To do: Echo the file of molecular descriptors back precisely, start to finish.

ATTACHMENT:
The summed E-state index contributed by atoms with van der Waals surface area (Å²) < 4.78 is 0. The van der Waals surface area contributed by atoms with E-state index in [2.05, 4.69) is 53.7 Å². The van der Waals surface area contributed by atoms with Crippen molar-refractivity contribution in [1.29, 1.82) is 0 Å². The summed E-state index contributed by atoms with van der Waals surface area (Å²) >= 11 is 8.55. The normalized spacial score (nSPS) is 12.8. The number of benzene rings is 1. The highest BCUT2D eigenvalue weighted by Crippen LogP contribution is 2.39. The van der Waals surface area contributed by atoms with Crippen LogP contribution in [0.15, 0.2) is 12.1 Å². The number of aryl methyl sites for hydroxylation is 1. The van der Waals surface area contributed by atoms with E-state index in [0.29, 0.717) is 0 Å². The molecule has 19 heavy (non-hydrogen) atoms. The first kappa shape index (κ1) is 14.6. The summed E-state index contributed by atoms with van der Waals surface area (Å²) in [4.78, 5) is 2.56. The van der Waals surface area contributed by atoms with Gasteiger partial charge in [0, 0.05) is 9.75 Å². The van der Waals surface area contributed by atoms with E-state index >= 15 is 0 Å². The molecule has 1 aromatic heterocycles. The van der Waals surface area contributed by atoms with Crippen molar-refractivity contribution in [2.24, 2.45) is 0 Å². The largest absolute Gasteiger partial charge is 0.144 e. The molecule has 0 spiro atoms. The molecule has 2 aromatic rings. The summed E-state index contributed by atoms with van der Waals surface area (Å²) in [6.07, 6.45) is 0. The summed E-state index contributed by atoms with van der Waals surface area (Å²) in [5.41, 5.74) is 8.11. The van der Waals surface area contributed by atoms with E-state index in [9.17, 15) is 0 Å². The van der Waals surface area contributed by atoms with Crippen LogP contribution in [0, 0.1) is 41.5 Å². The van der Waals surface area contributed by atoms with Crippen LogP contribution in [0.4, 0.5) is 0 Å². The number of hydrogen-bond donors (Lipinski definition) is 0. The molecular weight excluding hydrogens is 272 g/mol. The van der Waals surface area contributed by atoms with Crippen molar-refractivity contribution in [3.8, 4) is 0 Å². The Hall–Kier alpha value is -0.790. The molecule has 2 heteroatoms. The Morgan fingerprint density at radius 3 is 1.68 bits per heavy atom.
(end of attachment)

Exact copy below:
The summed E-state index contributed by atoms with van der Waals surface area (Å²) < 4.78 is 0. The van der Waals surface area contributed by atoms with E-state index in [2.05, 4.69) is 53.7 Å². The van der Waals surface area contributed by atoms with Crippen molar-refractivity contribution in [1.29, 1.82) is 0 Å². The summed E-state index contributed by atoms with van der Waals surface area (Å²) >= 11 is 8.55. The normalized spacial score (nSPS) is 12.8. The number of benzene rings is 1. The highest BCUT2D eigenvalue weighted by Crippen LogP contribution is 2.39. The van der Waals surface area contributed by atoms with Crippen LogP contribution in [0.15, 0.2) is 12.1 Å². The number of aryl methyl sites for hydroxylation is 1. The van der Waals surface area contributed by atoms with E-state index in [0.29, 0.717) is 0 Å². The molecule has 19 heavy (non-hydrogen) atoms. The first kappa shape index (κ1) is 14.6. The summed E-state index contributed by atoms with van der Waals surface area (Å²) in [4.78, 5) is 2.56. The van der Waals surface area contributed by atoms with Gasteiger partial charge in [0, 0.05) is 9.75 Å². The van der Waals surface area contributed by atoms with E-state index >= 15 is 0 Å². The molecule has 1 aromatic heterocycles. The van der Waals surface area contributed by atoms with Crippen molar-refractivity contribution in [2.24, 2.45) is 0 Å². The largest absolute Gasteiger partial charge is 0.144 e. The molecule has 0 spiro atoms. The molecule has 2 aromatic rings. The summed E-state index contributed by atoms with van der Waals surface area (Å²) in [6.07, 6.45) is 0. The summed E-state index contributed by atoms with van der Waals surface area (Å²) in [5.41, 5.74) is 8.11. The van der Waals surface area contributed by atoms with E-state index in [9.17, 15) is 0 Å². The van der Waals surface area contributed by atoms with Crippen LogP contribution in [0, 0.1) is 41.5 Å². The van der Waals surface area contributed by atoms with Crippen LogP contribution in [0.4, 0.5) is 0 Å². The number of hydrogen-bond donors (Lipinski definition) is 0. The molecular weight excluding hydrogens is 272 g/mol. The van der Waals surface area contributed by atoms with Crippen molar-refractivity contribution in [3.8, 4) is 0 Å². The Hall–Kier alpha value is -0.790. The molecule has 2 heteroatoms. The Morgan fingerprint density at radius 3 is 1.68 bits per heavy atom.